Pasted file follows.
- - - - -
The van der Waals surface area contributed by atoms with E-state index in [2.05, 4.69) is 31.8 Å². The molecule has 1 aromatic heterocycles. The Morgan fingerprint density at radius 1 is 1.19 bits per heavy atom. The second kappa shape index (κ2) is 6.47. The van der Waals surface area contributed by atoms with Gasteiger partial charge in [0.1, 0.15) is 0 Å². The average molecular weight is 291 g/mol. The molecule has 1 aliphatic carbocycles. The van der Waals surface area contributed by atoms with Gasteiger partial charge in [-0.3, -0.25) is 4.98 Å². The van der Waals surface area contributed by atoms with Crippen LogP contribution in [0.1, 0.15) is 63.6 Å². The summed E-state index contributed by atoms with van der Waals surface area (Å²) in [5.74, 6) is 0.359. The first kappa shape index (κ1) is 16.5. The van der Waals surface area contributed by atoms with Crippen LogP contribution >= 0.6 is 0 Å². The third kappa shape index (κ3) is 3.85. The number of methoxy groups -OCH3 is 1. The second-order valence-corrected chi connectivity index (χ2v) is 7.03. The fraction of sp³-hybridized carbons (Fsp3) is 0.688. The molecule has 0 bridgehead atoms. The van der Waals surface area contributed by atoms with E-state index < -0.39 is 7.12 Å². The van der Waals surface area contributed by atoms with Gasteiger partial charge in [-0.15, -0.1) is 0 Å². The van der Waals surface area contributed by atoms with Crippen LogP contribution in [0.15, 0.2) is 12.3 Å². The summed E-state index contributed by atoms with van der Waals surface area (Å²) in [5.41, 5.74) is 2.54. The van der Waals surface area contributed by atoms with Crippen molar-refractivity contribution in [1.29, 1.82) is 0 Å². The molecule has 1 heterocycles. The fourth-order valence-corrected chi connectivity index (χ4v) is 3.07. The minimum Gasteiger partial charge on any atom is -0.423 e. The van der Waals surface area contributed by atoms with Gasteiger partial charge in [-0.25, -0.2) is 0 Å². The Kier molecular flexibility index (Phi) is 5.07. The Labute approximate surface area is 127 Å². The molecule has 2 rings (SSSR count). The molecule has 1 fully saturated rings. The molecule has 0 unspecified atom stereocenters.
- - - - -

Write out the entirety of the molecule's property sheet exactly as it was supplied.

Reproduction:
The van der Waals surface area contributed by atoms with E-state index in [2.05, 4.69) is 31.8 Å². The molecule has 1 aromatic heterocycles. The Morgan fingerprint density at radius 1 is 1.19 bits per heavy atom. The second kappa shape index (κ2) is 6.47. The van der Waals surface area contributed by atoms with Gasteiger partial charge in [0.1, 0.15) is 0 Å². The average molecular weight is 291 g/mol. The molecule has 1 aliphatic carbocycles. The van der Waals surface area contributed by atoms with Gasteiger partial charge in [-0.3, -0.25) is 4.98 Å². The van der Waals surface area contributed by atoms with Crippen LogP contribution in [0.1, 0.15) is 63.6 Å². The summed E-state index contributed by atoms with van der Waals surface area (Å²) in [5.74, 6) is 0.359. The first kappa shape index (κ1) is 16.5. The van der Waals surface area contributed by atoms with Crippen LogP contribution >= 0.6 is 0 Å². The third kappa shape index (κ3) is 3.85. The number of methoxy groups -OCH3 is 1. The second-order valence-corrected chi connectivity index (χ2v) is 7.03. The fraction of sp³-hybridized carbons (Fsp3) is 0.688. The molecule has 0 bridgehead atoms. The van der Waals surface area contributed by atoms with E-state index < -0.39 is 7.12 Å². The van der Waals surface area contributed by atoms with Gasteiger partial charge in [-0.15, -0.1) is 0 Å². The van der Waals surface area contributed by atoms with Crippen LogP contribution in [0.15, 0.2) is 12.3 Å². The summed E-state index contributed by atoms with van der Waals surface area (Å²) in [5.41, 5.74) is 2.54. The van der Waals surface area contributed by atoms with Crippen molar-refractivity contribution in [1.29, 1.82) is 0 Å². The molecule has 1 heterocycles. The fourth-order valence-corrected chi connectivity index (χ4v) is 3.07. The minimum Gasteiger partial charge on any atom is -0.423 e. The van der Waals surface area contributed by atoms with Gasteiger partial charge in [-0.25, -0.2) is 0 Å². The Kier molecular flexibility index (Phi) is 5.07. The Labute approximate surface area is 127 Å². The molecule has 2 rings (SSSR count). The molecule has 1 fully saturated rings. The molecule has 0 unspecified atom stereocenters.